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Special Feature
January 01, 2006

Image of the Month—Diagnosis

Arch Surg. 2006;141(1):102. doi:10.1001/archsurg.141.1.102
Answer: Acute and Chronic Cholecystitis With Abscess Formation

The prevalence of gallstone disease in the United States is 10% to 15%,1making it one of the most common gastrointestinal disorders. More than 70% of patients with gallstones are asymptomatic, with the yearly risk of developing biliary pain between 1% to 4%.2Complications of cholelithiasis include cystic duct obstruction, which may progress to acute cholecystitis, pancreatitis, cholecystenteric fistula, gallstone ileus, and increased risk of gallbladder carcinoma. Risk of acute cholecystitis in patients with symptomatic gallstone disease is approximately 1% to 3% per year.3Common risk factors for gallstones include obesity, pregnancy, multiparity, hyperlipidemia, and certain racial/genetic factors, such as being of Native American descent.

Patients with chronic cholecystitis typically develop biliary colic and epigastric and/or right upper quadrant pain that may radiate to the back or below the right scapula. Pain begins abruptly and persists for minutes to hours. In acute cholecystitis, patients experience unremitting biliary pain frequently accompanied by anorexia, nausea and vomiting, and low-grade fever. Physical examination may reveal right upper-quadrant tenderness, Murphy’s sign (in which inspiration is arrested by pain on palpation of the inflamed gallbladder), and rarely a palpable gallbladder. Moderate leukocytosis, mild elevation of bilirubin (serum bilirubin <4.0 mg/dL in simple cholecystitis), and elevated alkaline phosphatase are seen in laboratory studies.

Ninety-five percent of cases of acute cholecystitis result from obstruction of the cystic duct by gallstones or biliary sludge. As a result of obstruction, chemical irritation and inflammation of the gallbladder occur, which causes gallbladder dysmotility. Subsequent distention and elevated intraluminal pressure compromise blood flow to the gallbladder mucosa.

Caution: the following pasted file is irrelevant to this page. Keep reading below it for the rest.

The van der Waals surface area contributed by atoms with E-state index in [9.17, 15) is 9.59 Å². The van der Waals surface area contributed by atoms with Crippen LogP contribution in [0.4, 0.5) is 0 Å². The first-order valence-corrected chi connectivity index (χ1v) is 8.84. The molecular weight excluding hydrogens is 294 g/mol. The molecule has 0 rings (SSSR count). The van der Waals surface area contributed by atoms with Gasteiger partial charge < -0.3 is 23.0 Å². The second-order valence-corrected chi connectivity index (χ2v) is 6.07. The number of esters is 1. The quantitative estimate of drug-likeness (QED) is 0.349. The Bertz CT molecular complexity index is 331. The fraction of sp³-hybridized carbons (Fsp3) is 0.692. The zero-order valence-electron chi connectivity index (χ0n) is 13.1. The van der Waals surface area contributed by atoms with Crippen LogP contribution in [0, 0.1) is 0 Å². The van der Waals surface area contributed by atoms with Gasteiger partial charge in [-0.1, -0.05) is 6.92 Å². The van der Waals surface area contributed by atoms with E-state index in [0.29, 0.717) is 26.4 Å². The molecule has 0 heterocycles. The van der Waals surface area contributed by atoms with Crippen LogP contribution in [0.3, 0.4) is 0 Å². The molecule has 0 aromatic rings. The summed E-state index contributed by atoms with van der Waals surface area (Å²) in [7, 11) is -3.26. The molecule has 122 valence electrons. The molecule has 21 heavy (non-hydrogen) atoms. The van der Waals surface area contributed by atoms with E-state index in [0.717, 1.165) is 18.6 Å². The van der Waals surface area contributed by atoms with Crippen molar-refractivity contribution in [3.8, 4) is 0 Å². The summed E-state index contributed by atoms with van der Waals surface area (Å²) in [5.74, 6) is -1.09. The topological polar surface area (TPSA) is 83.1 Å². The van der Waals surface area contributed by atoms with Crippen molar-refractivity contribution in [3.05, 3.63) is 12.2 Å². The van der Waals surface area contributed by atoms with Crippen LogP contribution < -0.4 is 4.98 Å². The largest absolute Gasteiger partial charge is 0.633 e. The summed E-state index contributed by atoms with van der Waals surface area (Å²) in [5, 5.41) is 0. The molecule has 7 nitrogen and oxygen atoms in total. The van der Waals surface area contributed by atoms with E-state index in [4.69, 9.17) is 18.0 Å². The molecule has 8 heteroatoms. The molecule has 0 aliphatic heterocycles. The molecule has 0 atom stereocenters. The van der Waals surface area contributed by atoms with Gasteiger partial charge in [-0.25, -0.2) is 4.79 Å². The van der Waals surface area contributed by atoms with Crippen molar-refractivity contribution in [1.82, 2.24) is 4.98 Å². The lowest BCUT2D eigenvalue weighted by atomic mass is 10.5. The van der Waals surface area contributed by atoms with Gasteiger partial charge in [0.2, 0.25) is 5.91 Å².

Diagnosis is confirmed with ultrasound scanning, which typically shows gallstones, gallbladder wall edema, pericholecystic fluid, and distended gallbladder. Biliary scintigraphy (hepatic iminodiacetic acid scan) can be performed if sonography is inconclusive. Results of scintigraphy may include absence of visualization of the gallbladder due to cystic duct obstruction.

Symptomatic chronic cholecystitis should be treated by cholecystectomy, as should acute cholecystitis. On removal, gross specimens of the gallbladder should be sent for pathologic evaluation to exclude gallbladder carcinoma, which is found in less than 0.5% percent of patients with gallstone disease.4

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Article Information

Correspondence:Sareh Parangi, MD, 330 Brookline Ave, Stoneman 934, Boston, MA 02215 (sparangi@bidmc.harvard.edu).

Accepted for Publication: May 5, 2005.

References
1.
Browning  JDHorton  JD Gallstone disease and its complications. Semin Gastrointest Dis 2003;14165- 177
PubMed
2.
Beckingham  IJ Gallstone disease. BMJ 2001;32291- 94
PubMedArticle
3.
Friedman  GD Natural history of asymptomatic and symptomatic gallstones. Am J Surg 1993;165399- 404
PubMedArticle
4.
Maram  ESLudwig  JKurland  LTBrian  DD Carcinoma of the gallbladder and extra hepatic biliary duct in Rochester, Minnesota, 1931–1971. Am J Epidemiol 1979;109152- 157
PubMed
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